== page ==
Kinds of Baking Pans to Use When Baking Cookies

Baking pans and baking sheets come in a wide variety of shapes and sizes. Pans are designated for specific types of cookies. Choose and use the bake ware indicated by your cookie recipe so you get best results.

But first things first.

The Difference Between Baking Pans and Baking Sheets

Baking Pans by Woodland Bakery

Although the term are often used interchangeably, there is a difference between the two.

Baking pans have rolled or raised edges to contain cookies or other baked foods. They are available in a variety of shapes – square, round, and rectangular. Bar cookies, brownies, and shortbread are baked in pans. You can use baking pans to bake individual cookies, too, but the pan will hold fewer cookies than a baking sheet. The most common pan for cookies is a 13” x 9” x 2” size, sometimes referred to as a “quarter sheet.” Jelly roll pans measuring 15½” x10½” x 1” are also regularly used for baking cookies.

Baking sheets, also called “cookie sheets,” are flat and rimless. Their large surface area, usually about 14 inches by18 inches, allows room to hold a large number of cookies with the customary 2 inches in between each one. One or more ends of the sheets are angled upward, like a lip, to allow you to grasp the sheet with a potholder and remove it from the oven safely. Baking sheets are most often used for individual drop cookies, sliced cookies, press cookies, rolled cookies, and types of molded cookies. (Read more about baking sheets.)

Pan Sizes for Cookies

Square pans

8” x 8” (both 1 ½” deep and 2” deep)

9” x 9” (both 1 ½” deep and 2” deep)

 

Rectangular pans

11” x 7” x 2”

13”x 9” x 2”

 

Jelly Roll pans

10 ½” x 15 ½” x 1”

12 ½” x 17” x 1”  

 

Round pans (also called cake pans)

8” x 1 ½” (or 2”)

9” x  1 ½” (or 2”)

 

Springform pans

Deeper than typical round cake pans, springform pans have removable sides released by a spring.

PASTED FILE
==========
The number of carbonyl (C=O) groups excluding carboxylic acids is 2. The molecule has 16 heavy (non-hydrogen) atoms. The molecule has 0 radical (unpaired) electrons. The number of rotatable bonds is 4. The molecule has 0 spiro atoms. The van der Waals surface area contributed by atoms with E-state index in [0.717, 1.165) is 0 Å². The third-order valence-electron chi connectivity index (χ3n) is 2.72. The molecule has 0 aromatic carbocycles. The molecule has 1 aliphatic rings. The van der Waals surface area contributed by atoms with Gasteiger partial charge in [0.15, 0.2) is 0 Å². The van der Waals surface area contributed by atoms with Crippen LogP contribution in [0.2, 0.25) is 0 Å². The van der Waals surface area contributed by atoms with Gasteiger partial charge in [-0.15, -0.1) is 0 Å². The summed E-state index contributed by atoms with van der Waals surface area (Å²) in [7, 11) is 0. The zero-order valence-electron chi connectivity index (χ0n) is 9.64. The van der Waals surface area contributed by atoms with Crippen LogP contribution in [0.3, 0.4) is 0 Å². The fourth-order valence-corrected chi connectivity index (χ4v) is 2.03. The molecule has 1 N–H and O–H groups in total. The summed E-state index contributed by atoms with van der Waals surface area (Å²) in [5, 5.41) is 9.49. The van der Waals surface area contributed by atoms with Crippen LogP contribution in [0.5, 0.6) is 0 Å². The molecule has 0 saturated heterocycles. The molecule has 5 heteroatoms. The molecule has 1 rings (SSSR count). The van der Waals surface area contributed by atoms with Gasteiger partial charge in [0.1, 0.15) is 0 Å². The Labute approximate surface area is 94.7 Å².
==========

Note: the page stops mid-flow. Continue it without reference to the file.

8” x 2 ½” (or 3”)

9” x  2 ½” (or 3”)

What to Look for in Choosing Pans for Baking Cookies

Weight

Pans are available in aluminum, glass, insulated metal, and nonstick surfaces, silicone, and stainless steel. No matter what size you choose, look for heavy, thick pans. Weight and thickness are more important than brand or material.

Versatility

If you have a limited budget or limited storage space, choose a 13” x 9” pan and a jellyroll pan to get started. These sizes can be substituted for baking sheets as you build your collection of baking equipment.

Tips for Using Baking Pans for Baking Cookies

  • Select a pan that is the same size as indicated in the recipe.
  • Measure a pan’s size from the inside edge to the inside edge. This way you won’t include the thickness of the sides in your measurements.
  • If you use a glass dish or dark, nonstick pan when neither is indicated by the recipe, reduce the oven temperature by 25ºF. For example, if you use a glass dish (instead of a pan called for in the recipe) and the recipe calls for a 350ºF baking temperature, reduce the oven to 325ºF.
  • If you use a pan that is bigger than the recipe indicates, reduce baking time by 10 to 15 minutes. If you use a pan that is smaller than the recipe indicates, increase the baking time by 10 to 15 minutes. Be sure to test cookies by the visual cues indicated in the recipe.

Other Pans Used for Baking

Pans are available for many specialty items. Roasting pans, bread pans, muffin pans, tube pans, quiche pans – even tortilla shell pans and pate pans – all are used for different kinds of foods baked in the oven.


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